b What is the domain of Relation $F?$

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a The domain of a relation represented by a table is formed by the $x-$values, while its range is formed by the $y-$values. When writing sets, do not repeat elements.

b To find the domain, look at the set of inputs. Similarly, to find the range, look at the set of outputs.

a Given a relation represented by a table, the domain includes all the $x-$values, and the range includes all the $y-$values.

By listing the numbers from least to greatest, and including each element

$Domain ofRRange ofR ={67,77,86,93,95}={63,81,82,88,89,95} $

b As done in Part A, to find the domain of $F,$ look at the numbers inside the inputs set. To find the range, look at the outputs sets.

By listing the numbers from least to greatest, and including each element only once, the domain and range of $F$ are as follows.

$Domain ofFRange ofF ={1,2,3,4,5,6}={11,17,20,27,29} $

Tadeo is on a roll with his basketball analyses. Other than the game itself, he has become fascinated with the crowd.
He writes a relation showing the number of spectators in each game. In addition to that, he then writes another relation that shows the revenue from the tickets sold to these rambunctious fans. {"type":"text","form":{"type":"list","options":{"comparison":"1","nofractofloat":false,"keypad":{"simple":true,"useShortLog":false,"variables":[],"constants":[]},"ordermatters":false,"numinput":6,"listEditable":true,"hideNoSolution":true},"text":"<span class=\"katex\"><span class=\"katex-html\" aria-hidden=\"true\"><\/span><\/span>"},"formTextBefore":"<span class=\"katex\"><span class=\"katex-html\" aria-hidden=\"true\"><span class=\"base\"><span class=\"strut\" style=\"height:0.73046875em;vertical-align:-0.009765625em;\"><\/span><span class=\"mord text\"><span class=\"mord Roboto-Regular\">Domain<\/span><\/span><span class=\"mspace\" style=\"margin-right:0.2777777777777778em;\"><\/span><span class=\"mrel\">=<\/span><span class=\"mspace\" style=\"margin-right:0.2777777777777778em;\"><\/span><\/span><span class=\"base\"><span class=\"strut\" style=\"height:1.80002em;vertical-align:-0.65002em;\"><\/span><span class=\"mord\"><span class=\"delimsizing size2\">{<\/span><\/span><\/span><\/span><\/span>","formTextAfter":"<span class=\"katex\"><span class=\"katex-html\" aria-hidden=\"true\"><span class=\"base\"><span class=\"strut\" style=\"height:1.80002em;vertical-align:-0.65002em;\"><\/span><span class=\"mord\"><span class=\"delimsizing size2\">}<\/span><\/span><\/span><\/span><\/span>","answer":{"text":["1","2","3","4","5","6"]}} What is the range of Relation $P?$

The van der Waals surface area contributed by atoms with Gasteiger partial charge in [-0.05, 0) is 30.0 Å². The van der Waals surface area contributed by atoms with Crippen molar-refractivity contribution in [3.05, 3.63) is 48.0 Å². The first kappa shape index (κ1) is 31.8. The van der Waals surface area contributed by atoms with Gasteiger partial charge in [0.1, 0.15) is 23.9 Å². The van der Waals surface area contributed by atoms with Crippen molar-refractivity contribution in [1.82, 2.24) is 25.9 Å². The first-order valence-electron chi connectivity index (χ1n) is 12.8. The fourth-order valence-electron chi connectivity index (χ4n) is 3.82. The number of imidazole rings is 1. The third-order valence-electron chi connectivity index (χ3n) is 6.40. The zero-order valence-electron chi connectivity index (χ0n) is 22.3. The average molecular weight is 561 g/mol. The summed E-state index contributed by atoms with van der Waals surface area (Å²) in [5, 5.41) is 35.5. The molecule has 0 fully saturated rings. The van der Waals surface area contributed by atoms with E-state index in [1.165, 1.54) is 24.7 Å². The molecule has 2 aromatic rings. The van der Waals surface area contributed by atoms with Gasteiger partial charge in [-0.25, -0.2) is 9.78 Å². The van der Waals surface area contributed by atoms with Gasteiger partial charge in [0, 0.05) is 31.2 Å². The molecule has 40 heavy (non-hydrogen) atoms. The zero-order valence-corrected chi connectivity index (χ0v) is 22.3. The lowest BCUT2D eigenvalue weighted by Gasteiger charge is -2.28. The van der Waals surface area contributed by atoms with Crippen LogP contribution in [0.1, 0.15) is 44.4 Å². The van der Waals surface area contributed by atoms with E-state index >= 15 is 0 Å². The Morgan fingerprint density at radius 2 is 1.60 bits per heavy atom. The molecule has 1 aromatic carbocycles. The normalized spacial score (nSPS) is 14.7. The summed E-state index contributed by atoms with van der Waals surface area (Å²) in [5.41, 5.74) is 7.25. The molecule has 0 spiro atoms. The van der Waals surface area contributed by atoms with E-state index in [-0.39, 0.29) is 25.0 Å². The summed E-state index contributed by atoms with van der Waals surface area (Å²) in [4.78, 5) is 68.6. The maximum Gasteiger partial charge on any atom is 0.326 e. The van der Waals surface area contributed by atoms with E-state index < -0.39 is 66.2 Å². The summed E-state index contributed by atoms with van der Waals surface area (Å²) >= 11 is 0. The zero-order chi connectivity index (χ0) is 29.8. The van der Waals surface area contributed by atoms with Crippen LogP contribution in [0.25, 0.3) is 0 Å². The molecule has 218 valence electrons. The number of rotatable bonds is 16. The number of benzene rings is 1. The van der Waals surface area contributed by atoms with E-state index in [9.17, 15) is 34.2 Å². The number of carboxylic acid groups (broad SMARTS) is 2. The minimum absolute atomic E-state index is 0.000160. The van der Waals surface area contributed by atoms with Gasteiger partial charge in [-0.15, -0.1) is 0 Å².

What is the range of Relation $Q?$ ### Hint

b To find the domain, look at the set of inputs. Similarly, to find the range, look at the set of outputs.
### Solution

*only once*, the domain and range of $P$ are as follows.